Will we finally see a full-blown BMW M7? Perhaps, if the German automaker decides to move on with it, despite denying rumors of such a car for many years now.
However, a recent trademark application for the M7 moniker could help them do so. Filed with the USPTO, as discovered by BimmerFest, it “consists of standard characters without claim to any particular font style, size, or color”, the document reveals. Also, it’s specifically aimed at “automobiles”.
Nevertheless, applying for the M7 trademark doesn’t guarantee anything. In fact, BMW used to own the rights to the M7 name in the United States for six years, until April 2018, and they haven’t used it. Still, it assures the company that no other carmaker can use it, a common practice between vehicle brands worldwide.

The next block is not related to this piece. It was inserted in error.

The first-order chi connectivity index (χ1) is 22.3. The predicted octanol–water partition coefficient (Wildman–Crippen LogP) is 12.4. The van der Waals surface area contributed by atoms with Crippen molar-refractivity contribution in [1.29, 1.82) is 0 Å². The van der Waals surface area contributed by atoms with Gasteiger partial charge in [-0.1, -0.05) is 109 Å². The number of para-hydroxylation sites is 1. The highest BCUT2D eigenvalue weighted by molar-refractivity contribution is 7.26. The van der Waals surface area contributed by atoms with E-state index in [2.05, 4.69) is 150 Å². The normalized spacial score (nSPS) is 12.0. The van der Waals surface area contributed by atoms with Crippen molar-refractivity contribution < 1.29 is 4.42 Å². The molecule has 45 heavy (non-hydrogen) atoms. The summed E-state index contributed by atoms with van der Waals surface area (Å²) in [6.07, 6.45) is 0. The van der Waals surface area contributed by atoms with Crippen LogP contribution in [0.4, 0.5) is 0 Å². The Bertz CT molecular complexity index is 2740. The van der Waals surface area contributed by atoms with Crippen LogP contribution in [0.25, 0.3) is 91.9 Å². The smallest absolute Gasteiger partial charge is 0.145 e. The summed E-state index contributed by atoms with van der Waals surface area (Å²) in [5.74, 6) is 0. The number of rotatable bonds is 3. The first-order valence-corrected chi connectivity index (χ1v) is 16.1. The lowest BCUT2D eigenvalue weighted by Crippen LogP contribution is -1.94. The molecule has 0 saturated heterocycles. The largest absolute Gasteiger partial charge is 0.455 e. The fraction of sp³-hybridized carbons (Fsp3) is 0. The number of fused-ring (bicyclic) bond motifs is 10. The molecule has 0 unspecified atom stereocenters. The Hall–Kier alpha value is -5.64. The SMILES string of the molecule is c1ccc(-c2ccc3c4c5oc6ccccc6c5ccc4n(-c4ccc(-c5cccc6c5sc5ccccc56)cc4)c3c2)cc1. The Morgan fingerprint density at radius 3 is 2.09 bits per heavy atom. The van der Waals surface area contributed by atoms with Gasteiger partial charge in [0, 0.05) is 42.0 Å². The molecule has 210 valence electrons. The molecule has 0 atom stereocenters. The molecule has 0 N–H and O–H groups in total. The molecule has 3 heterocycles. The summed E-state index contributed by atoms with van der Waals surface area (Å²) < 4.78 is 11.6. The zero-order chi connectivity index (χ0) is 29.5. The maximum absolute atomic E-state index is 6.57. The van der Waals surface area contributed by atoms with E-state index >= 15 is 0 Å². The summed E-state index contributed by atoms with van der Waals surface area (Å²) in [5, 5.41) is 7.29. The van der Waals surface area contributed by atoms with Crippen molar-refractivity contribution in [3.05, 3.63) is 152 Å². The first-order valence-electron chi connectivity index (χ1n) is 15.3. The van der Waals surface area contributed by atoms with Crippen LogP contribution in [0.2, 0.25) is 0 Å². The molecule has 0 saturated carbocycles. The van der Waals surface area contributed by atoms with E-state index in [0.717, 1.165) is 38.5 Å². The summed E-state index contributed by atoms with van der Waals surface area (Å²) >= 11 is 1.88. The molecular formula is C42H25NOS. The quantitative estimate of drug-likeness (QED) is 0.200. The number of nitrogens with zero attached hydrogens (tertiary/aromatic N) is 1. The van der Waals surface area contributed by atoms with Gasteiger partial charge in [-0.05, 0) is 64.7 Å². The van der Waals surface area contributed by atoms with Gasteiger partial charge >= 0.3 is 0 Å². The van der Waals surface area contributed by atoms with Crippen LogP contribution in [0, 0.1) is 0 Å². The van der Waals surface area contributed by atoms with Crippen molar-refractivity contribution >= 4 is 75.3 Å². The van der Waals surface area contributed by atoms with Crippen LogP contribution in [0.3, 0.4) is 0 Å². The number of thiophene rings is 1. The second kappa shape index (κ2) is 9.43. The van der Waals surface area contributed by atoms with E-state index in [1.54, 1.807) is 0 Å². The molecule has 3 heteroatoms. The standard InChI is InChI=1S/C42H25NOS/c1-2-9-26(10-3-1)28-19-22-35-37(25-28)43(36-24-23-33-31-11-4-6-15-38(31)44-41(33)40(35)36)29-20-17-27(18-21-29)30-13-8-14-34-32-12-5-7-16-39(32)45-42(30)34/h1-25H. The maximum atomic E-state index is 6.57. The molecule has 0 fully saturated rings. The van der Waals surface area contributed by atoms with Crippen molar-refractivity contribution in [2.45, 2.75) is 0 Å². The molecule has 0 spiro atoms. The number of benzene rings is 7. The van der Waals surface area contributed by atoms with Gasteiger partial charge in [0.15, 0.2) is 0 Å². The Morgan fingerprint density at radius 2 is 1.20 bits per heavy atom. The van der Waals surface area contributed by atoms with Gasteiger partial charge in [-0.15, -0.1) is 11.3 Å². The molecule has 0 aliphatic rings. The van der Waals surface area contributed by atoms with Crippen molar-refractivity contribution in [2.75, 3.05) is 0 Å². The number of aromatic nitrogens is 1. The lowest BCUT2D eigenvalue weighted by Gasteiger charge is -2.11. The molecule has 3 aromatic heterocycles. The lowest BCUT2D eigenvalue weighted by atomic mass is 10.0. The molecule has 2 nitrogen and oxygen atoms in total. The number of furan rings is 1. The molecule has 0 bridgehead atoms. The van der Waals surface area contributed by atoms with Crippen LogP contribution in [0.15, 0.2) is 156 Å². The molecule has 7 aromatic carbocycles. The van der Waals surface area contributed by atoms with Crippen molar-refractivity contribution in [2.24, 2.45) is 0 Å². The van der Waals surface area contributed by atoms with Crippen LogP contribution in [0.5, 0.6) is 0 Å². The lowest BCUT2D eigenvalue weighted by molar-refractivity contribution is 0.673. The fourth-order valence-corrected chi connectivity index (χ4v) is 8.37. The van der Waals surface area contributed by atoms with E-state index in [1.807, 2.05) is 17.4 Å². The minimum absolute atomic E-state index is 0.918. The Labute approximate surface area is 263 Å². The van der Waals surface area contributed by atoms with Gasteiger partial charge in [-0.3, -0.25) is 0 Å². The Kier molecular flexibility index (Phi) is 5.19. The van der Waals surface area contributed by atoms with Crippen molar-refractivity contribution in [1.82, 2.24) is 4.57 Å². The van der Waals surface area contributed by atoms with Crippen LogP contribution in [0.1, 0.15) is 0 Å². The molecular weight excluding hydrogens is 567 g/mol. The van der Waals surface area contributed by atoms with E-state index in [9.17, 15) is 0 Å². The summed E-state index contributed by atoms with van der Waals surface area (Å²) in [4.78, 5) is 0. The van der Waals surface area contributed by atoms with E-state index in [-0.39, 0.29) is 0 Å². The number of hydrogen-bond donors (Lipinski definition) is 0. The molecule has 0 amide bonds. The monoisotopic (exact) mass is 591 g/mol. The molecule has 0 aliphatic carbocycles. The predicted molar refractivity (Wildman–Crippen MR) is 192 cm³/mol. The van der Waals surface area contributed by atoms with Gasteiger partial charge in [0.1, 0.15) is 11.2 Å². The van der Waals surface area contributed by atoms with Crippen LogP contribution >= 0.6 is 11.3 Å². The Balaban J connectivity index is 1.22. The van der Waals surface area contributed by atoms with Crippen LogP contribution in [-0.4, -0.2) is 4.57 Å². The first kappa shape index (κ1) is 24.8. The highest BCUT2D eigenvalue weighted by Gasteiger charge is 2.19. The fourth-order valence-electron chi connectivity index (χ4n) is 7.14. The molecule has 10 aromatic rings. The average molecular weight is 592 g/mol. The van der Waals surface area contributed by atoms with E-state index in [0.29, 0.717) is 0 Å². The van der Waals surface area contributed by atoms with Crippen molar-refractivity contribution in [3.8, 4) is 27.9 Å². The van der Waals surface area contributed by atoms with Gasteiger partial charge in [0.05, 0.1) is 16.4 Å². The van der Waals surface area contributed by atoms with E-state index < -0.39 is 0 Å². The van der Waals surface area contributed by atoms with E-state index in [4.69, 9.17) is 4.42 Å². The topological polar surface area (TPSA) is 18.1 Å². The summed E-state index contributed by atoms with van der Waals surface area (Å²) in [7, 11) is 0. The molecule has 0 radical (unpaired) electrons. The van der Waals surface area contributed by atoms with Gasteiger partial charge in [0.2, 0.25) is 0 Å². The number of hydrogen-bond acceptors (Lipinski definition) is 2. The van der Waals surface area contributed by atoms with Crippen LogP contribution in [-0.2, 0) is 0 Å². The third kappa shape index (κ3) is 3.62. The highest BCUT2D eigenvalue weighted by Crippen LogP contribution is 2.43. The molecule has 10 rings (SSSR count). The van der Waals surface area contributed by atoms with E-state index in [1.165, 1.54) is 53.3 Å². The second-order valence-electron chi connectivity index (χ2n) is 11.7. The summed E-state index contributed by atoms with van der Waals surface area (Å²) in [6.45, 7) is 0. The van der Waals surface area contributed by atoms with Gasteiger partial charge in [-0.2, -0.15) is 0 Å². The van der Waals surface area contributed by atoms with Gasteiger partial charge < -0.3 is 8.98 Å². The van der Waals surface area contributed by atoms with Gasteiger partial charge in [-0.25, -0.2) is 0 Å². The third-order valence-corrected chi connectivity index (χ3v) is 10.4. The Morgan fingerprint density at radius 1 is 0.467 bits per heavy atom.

BMW already has a Mercedes-AMG S63 and Audi S8 challenger: the M760i. It’s powered by a twin-turbo 6.6-liter V12 engine, rated at 601hp (610PS / 448kW) and 590lb-ft (800Nm) of torque. It needs only 3.6sec to cover the 0-60mph (0-96km/h) sprint and is capable of reaching an electronically limited top speed of 155mph (250km/h).
Those looking for a more exclusive variant of the flagship sedan can order the Alpina B7 BiTurbo. It has 600hp (609PS / 447kW) and 590lb-ft (800Nm) of torque, courtesy of a twin-turbo 4.4-liter V8 engine. Just like with the V12-powered model, 0-60mph (0-96km/h) takes just 3.6 seconds, but it maxes out at 193mph (310km/h).
Note: BMW M760Li pictured